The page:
Dotted Line Dotted Line

Poetry Summer 2013    fiction    all issues


Sharron Singleton
Five Poems

Sarah Giragosian
Five Poems

Jenna Kilic
Five Poems

Kristina McDonald
Five Poems

Toni Hanner
Five Poems

Annie Mascorro
Five Poems

Brittney Corrigan
Three Poems

S. E. Hudgens
Four Poems

Ali Doerscher
Four Poems

David Sloan
Three Poems

Olivia Cole
Five Poems

Lucy M. Logsdon
Four Poems

Marc Pietrzykowski
Four Poems

Donna Levine Gershon
Five Poems

Eva Heisler
The Olden Days

Stephanie Rose Adams
Five Poems

Jill Kelly
Five Encounters

Ben Bever
Five Poems

Michael Hugh Lythgoe
Five Poems

Arlene Zide
Three Poems

Harry Bauld
Five Poems

Lisa Zerkle
Four Poems

Peter Mishler
Five Poems

Tim Hawkins
Five Poems

Marqus Bobesich
Four Poems

Abigail Templeton-Greene
Five Poems

Eric Duenez
Five Poems

Anne Graue
Five Poems

Susan Laughter Meyers
Five Poems

Peter Kahn
Two Poems

D. Ellis Phelps
Five Poems

Linda Sonia Miller
The Kingdom

Nicklaus Wenzel
Skagit River

Holly Cian
Five Poems

Susan Morse
Five Poems

Daniel Lassell
Five Poems

Svetlana Lavochkina
Temperate Zones

Daniel Sinderson
Three Poems

Catherine Garland
Five Poems

Michael Fleming
Five Poems

Arlene Zide

My Claim to Fame

My claim to fame—   I had breakfast with him

and his second wife

  now replaced by another

  blond young thing.

Pancakes and coffee

fragrant as the songbird morning

of his words.

Once, He sat on my couch, the other poet


(between the Boursin-spread cracker mouthfuls and the sips of wine)

of how women’s poetry   just wasn’t

strong enough

didn’t make “statements”.       His own whining,

drumbeating body-painting


bonding ceremonies in the woods


The Nobel prize-winner too

came to dinner once,

his childhood rape

sticky fly-feet stuck in memory, but

never grew wings on any of the women in his novels,

made their lives


I need


to ward away

such memories, unseat

them,   send them off in their fur-lined coats

into the snowy night.             I need

to write

my own mornings,

the hot sweet coffee, crumbling rolls,

the frantic flying cockroaches and smashed dishes of

a Bronx back kitchen.

I want to watch our breath float again in the winter air

while we sing wild choruses, sailing to Bear Mountain,

standing room only at the opera, love affairs with tall hard men, flying

across the mountains of Afghanistan

to land in a village in the tribal wilds of India


must count for something—

my words

my claim

to fame.


in memory of Loraine and for Heather

The eldest daughter

lay herself down along her now-dead mother

old arguments forgotten, put

aside, her sad self

at the fore,    her life

a riddle, still.

While all around her brothers squabbled,

ordered, scoffed   and simmered

all around,

gave orders to their sisters, to each other,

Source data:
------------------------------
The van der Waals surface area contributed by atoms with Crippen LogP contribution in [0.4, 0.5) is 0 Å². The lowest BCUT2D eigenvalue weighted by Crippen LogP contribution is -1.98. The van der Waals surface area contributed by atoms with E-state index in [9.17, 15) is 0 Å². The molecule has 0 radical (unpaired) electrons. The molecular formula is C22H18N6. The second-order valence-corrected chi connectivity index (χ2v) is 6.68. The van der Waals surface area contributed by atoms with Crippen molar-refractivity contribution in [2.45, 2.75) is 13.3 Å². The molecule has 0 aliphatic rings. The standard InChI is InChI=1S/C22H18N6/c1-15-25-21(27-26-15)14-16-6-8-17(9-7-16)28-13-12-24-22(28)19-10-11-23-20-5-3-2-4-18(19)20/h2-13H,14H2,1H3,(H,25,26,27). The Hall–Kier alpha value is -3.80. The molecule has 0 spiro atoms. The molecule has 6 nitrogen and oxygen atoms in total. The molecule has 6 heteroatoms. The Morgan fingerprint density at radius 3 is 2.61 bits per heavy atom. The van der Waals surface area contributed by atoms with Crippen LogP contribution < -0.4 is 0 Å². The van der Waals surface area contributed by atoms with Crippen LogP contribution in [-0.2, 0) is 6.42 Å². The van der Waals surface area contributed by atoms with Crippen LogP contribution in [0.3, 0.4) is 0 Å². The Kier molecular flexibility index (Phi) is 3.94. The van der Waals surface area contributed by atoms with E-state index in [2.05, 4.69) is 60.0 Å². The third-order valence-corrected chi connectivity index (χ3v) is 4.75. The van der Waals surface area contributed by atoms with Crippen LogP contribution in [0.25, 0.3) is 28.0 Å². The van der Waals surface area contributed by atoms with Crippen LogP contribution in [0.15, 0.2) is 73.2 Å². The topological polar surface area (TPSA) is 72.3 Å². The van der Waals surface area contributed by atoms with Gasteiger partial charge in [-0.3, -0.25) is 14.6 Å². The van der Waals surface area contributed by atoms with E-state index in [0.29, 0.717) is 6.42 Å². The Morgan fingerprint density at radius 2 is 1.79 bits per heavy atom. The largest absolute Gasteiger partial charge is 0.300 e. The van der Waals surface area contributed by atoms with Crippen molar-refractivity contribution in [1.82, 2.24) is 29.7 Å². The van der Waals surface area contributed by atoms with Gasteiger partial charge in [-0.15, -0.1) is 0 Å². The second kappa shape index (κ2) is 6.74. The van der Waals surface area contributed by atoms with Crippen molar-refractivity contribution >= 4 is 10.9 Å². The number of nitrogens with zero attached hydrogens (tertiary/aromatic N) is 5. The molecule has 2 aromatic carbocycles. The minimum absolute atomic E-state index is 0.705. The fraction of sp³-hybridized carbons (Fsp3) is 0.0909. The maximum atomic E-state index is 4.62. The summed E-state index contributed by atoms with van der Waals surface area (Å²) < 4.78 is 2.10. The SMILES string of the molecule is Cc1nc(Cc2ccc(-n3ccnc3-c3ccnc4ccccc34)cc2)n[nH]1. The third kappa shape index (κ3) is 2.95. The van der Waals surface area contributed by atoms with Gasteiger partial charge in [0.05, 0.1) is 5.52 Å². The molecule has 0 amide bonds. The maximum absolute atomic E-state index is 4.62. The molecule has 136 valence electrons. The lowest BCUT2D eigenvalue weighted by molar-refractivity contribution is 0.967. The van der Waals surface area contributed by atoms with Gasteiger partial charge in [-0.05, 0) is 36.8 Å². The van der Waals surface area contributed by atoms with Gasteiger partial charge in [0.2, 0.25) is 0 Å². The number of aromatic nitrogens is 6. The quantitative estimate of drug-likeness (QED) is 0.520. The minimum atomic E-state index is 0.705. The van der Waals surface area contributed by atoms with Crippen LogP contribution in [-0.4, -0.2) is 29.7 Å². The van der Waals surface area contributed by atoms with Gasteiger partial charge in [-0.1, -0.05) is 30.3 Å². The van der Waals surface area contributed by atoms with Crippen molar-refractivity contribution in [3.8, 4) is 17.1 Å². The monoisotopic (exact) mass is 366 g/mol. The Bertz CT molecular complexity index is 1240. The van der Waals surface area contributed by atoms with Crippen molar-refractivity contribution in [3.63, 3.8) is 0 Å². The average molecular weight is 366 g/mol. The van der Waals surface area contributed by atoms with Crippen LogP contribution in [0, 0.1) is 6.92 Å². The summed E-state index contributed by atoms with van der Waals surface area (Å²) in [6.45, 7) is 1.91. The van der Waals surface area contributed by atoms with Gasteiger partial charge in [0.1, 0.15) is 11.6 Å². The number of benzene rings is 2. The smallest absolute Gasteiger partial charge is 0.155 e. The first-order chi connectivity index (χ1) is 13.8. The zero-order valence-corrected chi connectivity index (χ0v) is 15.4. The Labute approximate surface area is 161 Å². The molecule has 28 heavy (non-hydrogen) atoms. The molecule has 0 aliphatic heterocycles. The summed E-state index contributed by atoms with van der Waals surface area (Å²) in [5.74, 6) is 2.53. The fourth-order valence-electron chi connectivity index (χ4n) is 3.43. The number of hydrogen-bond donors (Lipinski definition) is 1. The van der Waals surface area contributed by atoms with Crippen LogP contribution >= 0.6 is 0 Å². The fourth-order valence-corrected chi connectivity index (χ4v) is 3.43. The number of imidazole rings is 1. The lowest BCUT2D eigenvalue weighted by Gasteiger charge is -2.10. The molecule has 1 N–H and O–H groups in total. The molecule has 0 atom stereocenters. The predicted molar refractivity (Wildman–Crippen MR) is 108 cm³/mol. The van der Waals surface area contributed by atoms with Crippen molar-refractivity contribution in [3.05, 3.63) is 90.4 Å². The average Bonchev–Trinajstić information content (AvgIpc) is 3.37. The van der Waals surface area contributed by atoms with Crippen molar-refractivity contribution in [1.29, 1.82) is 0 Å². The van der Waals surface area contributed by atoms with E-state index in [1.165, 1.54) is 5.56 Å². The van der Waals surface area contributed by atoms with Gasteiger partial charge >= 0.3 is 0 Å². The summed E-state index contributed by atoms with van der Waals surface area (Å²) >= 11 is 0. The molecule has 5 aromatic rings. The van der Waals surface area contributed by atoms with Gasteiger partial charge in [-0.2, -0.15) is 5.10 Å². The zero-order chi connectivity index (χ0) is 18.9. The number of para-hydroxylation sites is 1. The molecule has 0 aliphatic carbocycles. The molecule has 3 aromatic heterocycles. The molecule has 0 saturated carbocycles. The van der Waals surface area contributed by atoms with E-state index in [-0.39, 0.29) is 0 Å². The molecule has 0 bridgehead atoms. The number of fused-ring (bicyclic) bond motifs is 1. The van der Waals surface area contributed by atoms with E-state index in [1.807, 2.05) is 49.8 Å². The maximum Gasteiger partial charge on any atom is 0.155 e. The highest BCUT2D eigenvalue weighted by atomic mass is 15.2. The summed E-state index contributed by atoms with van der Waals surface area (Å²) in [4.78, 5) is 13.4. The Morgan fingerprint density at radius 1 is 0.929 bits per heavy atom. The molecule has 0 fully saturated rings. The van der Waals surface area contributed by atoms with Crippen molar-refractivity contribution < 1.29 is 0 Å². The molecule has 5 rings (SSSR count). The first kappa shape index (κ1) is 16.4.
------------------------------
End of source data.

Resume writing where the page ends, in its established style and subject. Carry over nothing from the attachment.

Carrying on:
unable to offer solace

to their living mother or

now, any sister, or


Kept muttering

about wills, and houses ,

paintings, books, and trinkets

while scolding

sisters, one   as always, silent,

one still sobbing in her mother’s hair.

In my hospital room

my son, too full of pain, perhaps,

sat , never noticing   the built-in   window-bed   for family,

(complaining later to me of how long

he had to wait for me to breathe,

to wake.)

He sat

in corridors, in anguish

in indelible   childhood memory

when his mother screamed

and ranted, picked her way around from wall to leaning wall

while his father, interminable wordsmith

had no words

no arms to comfort or console,

no concern   but for his

having to suffer more

by watching

his wife suffer.

Remembering perhaps

            his doctor father always having time

            to tend to others, his kind words

            for others.

(He too complained

to a limp form of me in a different

hospital bed, arms strung with tubes

and piping,   and fear.)

Perhaps fear

is what’s at   the heart of it.

Sons   can’t

fear,   can’t

show lack of control,

or make sense

of the senseless.






close by

face in her disheveled hair

to better hear

even a whispered word.

Don’t Get Too Comfortable

Don’t get too comfortable. You won’t be here forever. Don’t go and unpack all of your rickrack undies. This is just a way station. You are in a shabby limbo.

Soon the trials will get started. Every day they’ll question you. You will question yourself every day, every hour.

At first, as usual, the birds will whistle and sing in the early mornings; then they’ll start flying off, to the South, to the North. To those places you’ve not even seen in your dreams.

Once, perhaps in a dream, you will be that bird. Soaring, over green fields to a distant hill, you will own the meadows.

But, don’t get too comfortable. This is just a way station.

You won’t be here tomorrow.

Arlene Zide has published in a variety of journals such as Meridians, Rattapallax, Evening Street Review, 13th Moon, Colorado Review, California Quarterly, and Rhino. Her translations of Hindi poets have appeared in Exquisite Corpse, The Bitter Oleander, and Salt Hill; and in the Everyman Series: Indian Love Poems, the Oxford Anthology of Indian Poets, and Language for a New Century.

Dotted Line